11 January 2017


'Serious Philosophy' by Susan Haack in (2016) 18 Spazio filosofico 395-407 comments
At dinner the night before I was to give a talk in her department, a young professor solemnly told me that there’s no place for humor in serious philosophy. Since the paper on the relation of science and literature I was to present the next day was full of playful literary allusions and verbal jokes this was, to say the least, an awkward moment.  Nonetheless, my paper was a serious piece of work – jokes and all. Now, thanks to Spazio filosofico’s imaginative choice of theme, at last I have my opportunity to explore what’s wrong with the idea that, to be serious, philosophical work must be humorless. It’s been a long time coming; but, as the saying goes, better late than never. 
“Serious,” of course, has a whole raft of uses, and many subtly-interrelated meanings. We laugh about the apocryphal billionaire who complains that household expenses are skyrocketing – “a million here, a million there, and pretty soon you’re talking serious money”; meaning real money, a significant sum of money. Told something scarcely credible, we ask: “seriously?” – meaning: “really; no kidding?” We describe the measles as a serious illness, or a patient as in serious condition; meaning a grave illness, a potentially dangerous condition. We describe a crime as serious; meaning that it’s not just a misdemeanor, it’s a felony. We ask a friend who seems preoccupied and thoughtful, “why so serious?” – meaning: “why so solemn, why so glum?” But we also describe a hardworking, motivated young person as a serious student; meaning that he has a genuine desire to learn and is willing to do what’s needed to succeed in this. And I, for one, think of some people in our profession as serious philosophers, really trying to answer the questions they are tackling, while others – these days, I sometimes wonder if they might not be the majority – seem more concerned to make a name for themselves, or to ensure a safe, comfortable professional life, or ..., etc.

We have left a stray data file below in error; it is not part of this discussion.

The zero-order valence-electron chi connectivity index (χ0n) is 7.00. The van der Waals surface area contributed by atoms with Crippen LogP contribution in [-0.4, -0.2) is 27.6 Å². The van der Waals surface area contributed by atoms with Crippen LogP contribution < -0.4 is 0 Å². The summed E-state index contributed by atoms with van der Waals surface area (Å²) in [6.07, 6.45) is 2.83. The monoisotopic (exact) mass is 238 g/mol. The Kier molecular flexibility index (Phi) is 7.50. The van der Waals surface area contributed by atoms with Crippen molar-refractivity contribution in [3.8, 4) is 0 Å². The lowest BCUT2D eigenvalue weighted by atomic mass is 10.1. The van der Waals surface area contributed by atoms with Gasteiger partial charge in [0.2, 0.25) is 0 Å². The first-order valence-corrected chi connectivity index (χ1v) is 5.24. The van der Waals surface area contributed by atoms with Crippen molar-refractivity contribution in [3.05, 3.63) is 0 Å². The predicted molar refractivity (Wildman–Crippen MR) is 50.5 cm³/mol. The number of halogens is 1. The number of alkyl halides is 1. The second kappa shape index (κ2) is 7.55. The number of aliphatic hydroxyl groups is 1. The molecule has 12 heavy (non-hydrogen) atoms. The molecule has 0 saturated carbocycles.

Etymologically, “serious” derives from the Latin, serius, “weighty,” “heavy”; and, in line with this, some of its many meanings point in the direction of “matters of significance, issues of real import” (“weighty”), and others in the direction of “grave, burdensome” (“heavy”). Hence my first approximation to an explanation of what’s wrong with the idea that, to be serious, a philosopher must be humorless: it confuses two distinct strands in the complex mesh of meanings of “serious,” two distinct sides of seriousness. It mistakenly supposes that, because philosophical questions are serious, i.e., have real significance, and because tackling them requires serious work, i.e., sustained thought and real commitment, a serious philosopher must eschew playfulness and go about his or her5 work, as the saying goes, in grim earnest. On the contrary, I shall argue, taking philosophy seriously and really working at it doesn’t mean that you must set aside playfulness or humor; far from it. In fact, playfulness and humor may actually help in philosophical inquiry, while solemnity and self-importance will, for sure, stultify it. 
I chose a line of Peirce’s for my epigraph because, in my estimation, Peirce was one of the most truly serious of philosophers; because his reflections on what a genuine, committed philosophical thinker must do and how he should go about his work provide a starting point for understanding what serious philosophy is, and what it demands of us; and because he explicitly articulated the place in inquiry of a kind of intellectual free play. Moreover, implicitly and by example, his work allowed a real role – I’m tempted to say, a serious role – for humor; and on at least one occasion he suggested, albeit very briefly, what that role is. So, as I try first to articulate what serious philosophical work involves, and then to explain why this doesn’t preclude humor, I shall often call on his ideas.
Haack goes on to state